• intestinal – diarrhea, weight loss, abdominal pain, perianal disease /abscesses, fistulae, fissurae/. Evaluation of the nutritional status was assessed by the Nottingham Nutritional Scale showing a severe form of a low nutritional status, evaluated as grade 3, with the clinical signs of severe sepsis and the prognostication of a large-scale surgical intervention in a short period of time. Concerning stress-metabolism, evaluation once again shows grade 3 severity obtaining a total score > 5 – high-risk patient, which imposes daily evaluation of energy balance and the need for nutrition therapy both enteral and parenteral. • extraintestinal – joint involvement /peripheral arthritis, sacroiliitis, ankylosing spondylitis/, osteoporosis, gallstones, iriitis and uveitis. 5. Paraclinics. The paraclinics constantly monitored included ESR, differential count, C-reactive protein, iron- and B12-deficiency, folic acid deficiency, α1-acid glycoprotein, α2-globulin, hypoproteinaemia and low albumin caused by protein-losing enteropathy. In the course of preoperative intensive care following parameters, related to the metabolic stability of the patient were monitored closely /by protocol/ - glucose, lactate, К+, РО 34-, Na+, Cl-, triglycerides, creatinine, urea, coagulation status, haemogram, urine, liver enzymes, NH3, billirubine, cholinesterase, lipase, amylase, total protein, high transferrine, prealbumine, microelements, vitamins and capacity utilization. Immunhistologically the mucous changes during the acute phase were characterized by infiltration of granulocyte and mononuclear cells with regions of epithelial cell necrosis. These areas were alternated by fibrosis and intestinal strictures. The mucous infiltration was confirmed by predominating CD4+ Th1 (T helper type 1) lymphocytes, which determine the production of interferon-γ and interleukin-2 (IL-2). A decrease in Bax expression was noted with a high Bclx1/Bax correlation in the isolated mucosal T-cells /in the context of the particularly crucial position they occupy in the process of balance between death and survival signals and hence in the regulation of immune homeostasis/. Monitoring of the GIT through coproculture. A symptomatic therapy of metabolic disorders and diarrhea was pursued. In the ICU control over the patient’s metabolic state was primarily based on the principle of indirect calorimetry [S5 ,, manufactured by Datex- ohmeda Inc. ”]. The therapeutic aspect involved the following techniques and drugs – tunneling technique for venous catheterization of V. subclavia dex. for long-term parenteral nutrition therapy [double-lumen Hickmann catheter ,, manufactured by C.I. Bard Inc. “], size 7F/ [ fig.1], primary use of Kabiven [ manufactured by Fresenius Kabi Inc.] emulsion for intravenous nutrition in a three-chamber-bag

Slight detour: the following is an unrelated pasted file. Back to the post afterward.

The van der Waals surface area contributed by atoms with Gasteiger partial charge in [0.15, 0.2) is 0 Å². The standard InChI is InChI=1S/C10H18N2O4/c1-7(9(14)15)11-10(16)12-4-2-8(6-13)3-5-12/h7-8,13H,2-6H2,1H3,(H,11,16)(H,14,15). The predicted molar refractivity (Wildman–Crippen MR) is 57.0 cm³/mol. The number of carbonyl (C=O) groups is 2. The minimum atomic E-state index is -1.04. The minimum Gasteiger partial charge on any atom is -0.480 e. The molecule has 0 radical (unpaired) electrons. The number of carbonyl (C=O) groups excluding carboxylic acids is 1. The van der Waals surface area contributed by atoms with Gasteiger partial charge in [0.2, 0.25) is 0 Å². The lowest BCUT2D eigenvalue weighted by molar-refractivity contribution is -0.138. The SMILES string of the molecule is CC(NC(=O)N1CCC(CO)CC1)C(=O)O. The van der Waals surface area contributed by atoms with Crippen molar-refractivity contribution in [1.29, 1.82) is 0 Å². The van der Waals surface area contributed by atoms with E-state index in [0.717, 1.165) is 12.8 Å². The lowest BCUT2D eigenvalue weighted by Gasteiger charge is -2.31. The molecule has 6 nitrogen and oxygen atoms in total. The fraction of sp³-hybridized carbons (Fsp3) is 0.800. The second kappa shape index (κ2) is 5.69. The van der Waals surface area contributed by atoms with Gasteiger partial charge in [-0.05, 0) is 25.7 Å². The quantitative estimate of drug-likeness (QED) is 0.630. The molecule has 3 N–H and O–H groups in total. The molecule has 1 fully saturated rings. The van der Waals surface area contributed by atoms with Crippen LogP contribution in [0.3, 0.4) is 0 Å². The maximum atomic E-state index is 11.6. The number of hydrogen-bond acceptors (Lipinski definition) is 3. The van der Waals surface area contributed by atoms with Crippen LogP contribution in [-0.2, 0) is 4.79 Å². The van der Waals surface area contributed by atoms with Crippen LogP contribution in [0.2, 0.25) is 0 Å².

containing 1026 ml and additionally alanyl-glutamine dipeptide supplement [Dipeptivent 20% 100 ml ,, manufactured by Fresenius Kabi Inc. ”] , microelements Tracutil 10 ml [confirmed low levels for Se, Mg and Zn ,, manufactured by Braun Melsungen AG “], venous polyvitamines Cervid [ manufactured by Baxter Inc.], PEG-G18 [ manufactured by Fresenius Kabi Inc.], using mainly Survimed OPD [ manufactured by Fresenius Kabi Inc.]for enteral nutrition. We achieved a reduction in defecation (not more than 2 times daily) and thickening of fecal masses. The child’s oral diet was preserved as developed by the hospital’s diet assistant.